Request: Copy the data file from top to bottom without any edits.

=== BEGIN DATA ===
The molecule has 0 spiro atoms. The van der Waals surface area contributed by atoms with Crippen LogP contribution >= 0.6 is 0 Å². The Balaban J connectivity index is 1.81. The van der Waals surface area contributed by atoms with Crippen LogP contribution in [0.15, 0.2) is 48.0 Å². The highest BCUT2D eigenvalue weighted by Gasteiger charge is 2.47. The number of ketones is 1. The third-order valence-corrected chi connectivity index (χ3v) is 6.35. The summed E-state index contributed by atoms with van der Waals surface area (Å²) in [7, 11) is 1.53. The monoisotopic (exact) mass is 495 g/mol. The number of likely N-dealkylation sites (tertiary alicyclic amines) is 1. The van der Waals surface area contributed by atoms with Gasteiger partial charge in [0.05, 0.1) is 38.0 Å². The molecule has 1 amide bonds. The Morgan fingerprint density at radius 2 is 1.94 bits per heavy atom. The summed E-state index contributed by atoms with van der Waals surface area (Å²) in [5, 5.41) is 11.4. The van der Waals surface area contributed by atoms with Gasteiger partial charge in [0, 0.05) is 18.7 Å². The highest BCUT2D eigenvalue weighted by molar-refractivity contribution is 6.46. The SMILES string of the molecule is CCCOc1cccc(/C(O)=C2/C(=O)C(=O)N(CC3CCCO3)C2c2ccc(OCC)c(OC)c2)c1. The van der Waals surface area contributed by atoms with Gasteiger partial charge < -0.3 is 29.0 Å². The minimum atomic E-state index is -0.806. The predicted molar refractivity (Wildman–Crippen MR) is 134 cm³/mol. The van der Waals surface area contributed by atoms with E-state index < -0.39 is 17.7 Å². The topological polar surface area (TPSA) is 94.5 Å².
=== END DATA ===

The molecule has 0 spiro atoms. The van der Waals surface area contributed by atoms with Crippen LogP contribution >= 0.6 is 0 Å². The Balaban J connectivity index is 1.81. The van der Waals surface area contributed by atoms with Crippen LogP contribution in [0.15, 0.2) is 48.0 Å². The highest BCUT2D eigenvalue weighted by Gasteiger charge is 2.47. The number of ketones is 1. The third-order valence-corrected chi connectivity index (χ3v) is 6.35. The summed E-state index contributed by atoms with van der Waals surface area (Å²) in [7, 11) is 1.53. The monoisotopic (exact) mass is 495 g/mol. The number of likely N-dealkylation sites (tertiary alicyclic amines) is 1. The van der Waals surface area contributed by atoms with Gasteiger partial charge in [0.05, 0.1) is 38.0 Å². The molecule has 1 amide bonds. The Morgan fingerprint density at radius 2 is 1.94 bits per heavy atom. The summed E-state index contributed by atoms with van der Waals surface area (Å²) in [5, 5.41) is 11.4. The van der Waals surface area contributed by atoms with Gasteiger partial charge in [0, 0.05) is 18.7 Å². The highest BCUT2D eigenvalue weighted by molar-refractivity contribution is 6.46. The SMILES string of the molecule is CCCOc1cccc(/C(O)=C2/C(=O)C(=O)N(CC3CCCO3)C2c2ccc(OCC)c(OC)c2)c1. The van der Waals surface area contributed by atoms with Gasteiger partial charge < -0.3 is 29.0 Å². The minimum atomic E-state index is -0.806. The predicted molar refractivity (Wildman–Crippen MR) is 134 cm³/mol. The van der Waals surface area contributed by atoms with E-state index < -0.39 is 17.7 Å². The topological polar surface area (TPSA) is 94.5 Å².